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  38. Understanding, Psychology, and the Human Sciences: Dilthey and Völkerpsychologie.Lydia Patton - 2022 - In Adam Tamas Tuboly (ed.), The History of Understanding in Analytic Philosophy. London: Bloomsbury. pp. 39-62.
    The framework of the modern Western analysis of culture, in terms of the socio-historical situation of the subject and the reciprocal influence of one on the other, has its roots in nineteenth century discussions. This paper will examine two traditions: the hermeneutic approach of Wilhelm Dilthey, and the Völkerpsychologie of Moses Lazarus and Chajim Steinthal. The account will focus on two elements. First, Lazarus and Steinthal attempted to motivate an account based on collective structures, or forms, of rationality made manifest (...)
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  39. Link Uncertainty, Implementation, and ML Opacity: A Reply to Tamir and Shech.Emily Sullivan - 2022 - In Insa Lawler, Kareem Khalifa & Elay Shech (eds.), Scientific Understanding and Representation. Routledge. pp. 341-345.
    This chapter responds to Michael Tamir and Elay Shech’s chapter “Understanding from Deep Learning Models in Context.”.
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  40. How Values Shape the Machine Learning Opacity Problem.Emily Sullivan - 2022 - In Insa Lawler, Kareem Khalifa & Elay Shech (eds.), Scientific Understanding and Representation. Routledge. pp. 306-322.
    One of the main worries with machine learning model opacity is that we cannot know enough about how the model works to fully understand the decisions they make. But how much is model opacity really a problem? This chapter argues that the problem of machine learning model opacity is entangled with non-epistemic values. The chapter considers three different stages of the machine learning modeling process that corresponds to understanding phenomena: (i) model acceptance and linking the model to the phenomenon, (ii) (...)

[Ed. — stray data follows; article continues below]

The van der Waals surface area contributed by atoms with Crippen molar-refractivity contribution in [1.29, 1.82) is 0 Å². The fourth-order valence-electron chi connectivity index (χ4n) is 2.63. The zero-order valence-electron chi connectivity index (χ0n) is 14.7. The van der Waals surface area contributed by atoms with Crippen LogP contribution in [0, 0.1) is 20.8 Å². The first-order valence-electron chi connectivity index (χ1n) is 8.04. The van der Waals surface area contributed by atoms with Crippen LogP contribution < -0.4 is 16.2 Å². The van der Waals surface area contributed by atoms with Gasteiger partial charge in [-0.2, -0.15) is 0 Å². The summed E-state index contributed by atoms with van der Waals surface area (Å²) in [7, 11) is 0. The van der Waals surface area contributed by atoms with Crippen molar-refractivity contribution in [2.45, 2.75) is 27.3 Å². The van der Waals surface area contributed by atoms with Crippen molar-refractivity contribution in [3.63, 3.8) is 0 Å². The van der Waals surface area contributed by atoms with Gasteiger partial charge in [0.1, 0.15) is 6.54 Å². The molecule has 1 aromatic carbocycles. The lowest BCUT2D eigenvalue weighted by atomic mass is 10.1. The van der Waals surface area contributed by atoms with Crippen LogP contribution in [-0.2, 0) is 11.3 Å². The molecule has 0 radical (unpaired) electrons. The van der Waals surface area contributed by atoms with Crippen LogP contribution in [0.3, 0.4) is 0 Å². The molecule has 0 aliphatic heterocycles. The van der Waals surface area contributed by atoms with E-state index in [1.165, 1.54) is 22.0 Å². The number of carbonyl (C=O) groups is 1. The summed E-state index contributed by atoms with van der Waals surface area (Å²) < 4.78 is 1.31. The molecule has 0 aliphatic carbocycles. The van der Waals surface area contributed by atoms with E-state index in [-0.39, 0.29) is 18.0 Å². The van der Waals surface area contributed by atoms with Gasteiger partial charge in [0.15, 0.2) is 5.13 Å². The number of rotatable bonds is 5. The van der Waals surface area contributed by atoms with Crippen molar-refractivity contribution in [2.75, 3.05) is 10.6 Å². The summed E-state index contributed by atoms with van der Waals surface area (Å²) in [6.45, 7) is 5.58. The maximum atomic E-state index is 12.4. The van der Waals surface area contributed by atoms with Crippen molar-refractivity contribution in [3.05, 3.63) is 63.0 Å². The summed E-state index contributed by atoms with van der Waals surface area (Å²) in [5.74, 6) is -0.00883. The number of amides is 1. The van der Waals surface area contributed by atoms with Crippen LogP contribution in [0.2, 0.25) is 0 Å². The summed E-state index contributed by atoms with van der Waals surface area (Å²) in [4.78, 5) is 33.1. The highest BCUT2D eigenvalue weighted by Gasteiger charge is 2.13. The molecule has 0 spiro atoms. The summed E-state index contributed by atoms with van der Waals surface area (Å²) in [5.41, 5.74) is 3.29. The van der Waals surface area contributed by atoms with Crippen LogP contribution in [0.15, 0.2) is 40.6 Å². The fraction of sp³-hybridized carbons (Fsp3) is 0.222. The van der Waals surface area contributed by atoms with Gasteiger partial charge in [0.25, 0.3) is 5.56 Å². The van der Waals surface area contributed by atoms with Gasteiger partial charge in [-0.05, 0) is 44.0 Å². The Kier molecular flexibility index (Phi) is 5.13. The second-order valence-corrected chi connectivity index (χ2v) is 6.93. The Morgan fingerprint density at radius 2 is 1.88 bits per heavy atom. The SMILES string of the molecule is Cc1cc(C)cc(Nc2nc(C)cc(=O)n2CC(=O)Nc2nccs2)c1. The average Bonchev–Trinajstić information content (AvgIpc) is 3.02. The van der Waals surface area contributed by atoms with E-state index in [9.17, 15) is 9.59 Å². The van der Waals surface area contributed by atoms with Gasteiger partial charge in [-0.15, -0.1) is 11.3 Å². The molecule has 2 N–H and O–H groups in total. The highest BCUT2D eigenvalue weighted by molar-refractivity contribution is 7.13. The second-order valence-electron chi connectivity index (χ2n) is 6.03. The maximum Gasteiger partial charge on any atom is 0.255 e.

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  41. Can We Have Physical Understanding of Mathematical Facts?Gabriel Tȃrziu - 2022 - Acta Analytica 37 (2):135-158.
    A lot of philosophical energy has been devoted recently in trying to determine if mathematics can contribute to our understanding of physical phenomena. Not many philosophers are interested, though, if the converse makes sense, i.e., if our cognitive interaction (scientific or otherwise) with the physical world can be helpful (in an explanatory or non-explanatory way) in our efforts to make sense of mathematical facts. My aim in this paper is to try to fill this important lacuna in the recent literature. (...)
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  42. Disagreement, Testimony, and Religious Understanding.Laura Frances Callahan - 2021 - In Matthew A. Benton & Jonathan L. Kvanvig (eds.), Religious Disagreement and Pluralism. Oxford: Oxford University Press. pp. 41--64.
  43. Understanding Attributions: Problems, Options, and a Proposal.Felipe Morales Carbonell - 2021 - Theoria 88 (3):558-583.
    In this paper, I give an overview of different models of understanding attribution and advance a contextualist account of understanding attribution. Whereas other contextualist accounts make the degree in which the epistemic states of the relevant agents satisfy certain invariant conditions context-sensitive, the proposed account makes the conditions themselves context-sensitive.
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  44. We Owe It to Others to Think for Ourselves.Finnur Dellsén - 2021 - In Jonathan Matheson & Kirk Lougheed (eds.), Epistemic Autonomy. Routledge.
    We are often urged to figure things out for ourselves rather than to rely on other people’s say-so, and thus be ‘epistemically autonomous’ in one sense of the term. But why? For almost any important question, there will be someone around you who is at least as well placed to answer it correctly. So why bother making up your own mind at all? I consider, and then reject, two ‘egoistic’ answers to this question according to which thinking for oneself is (...)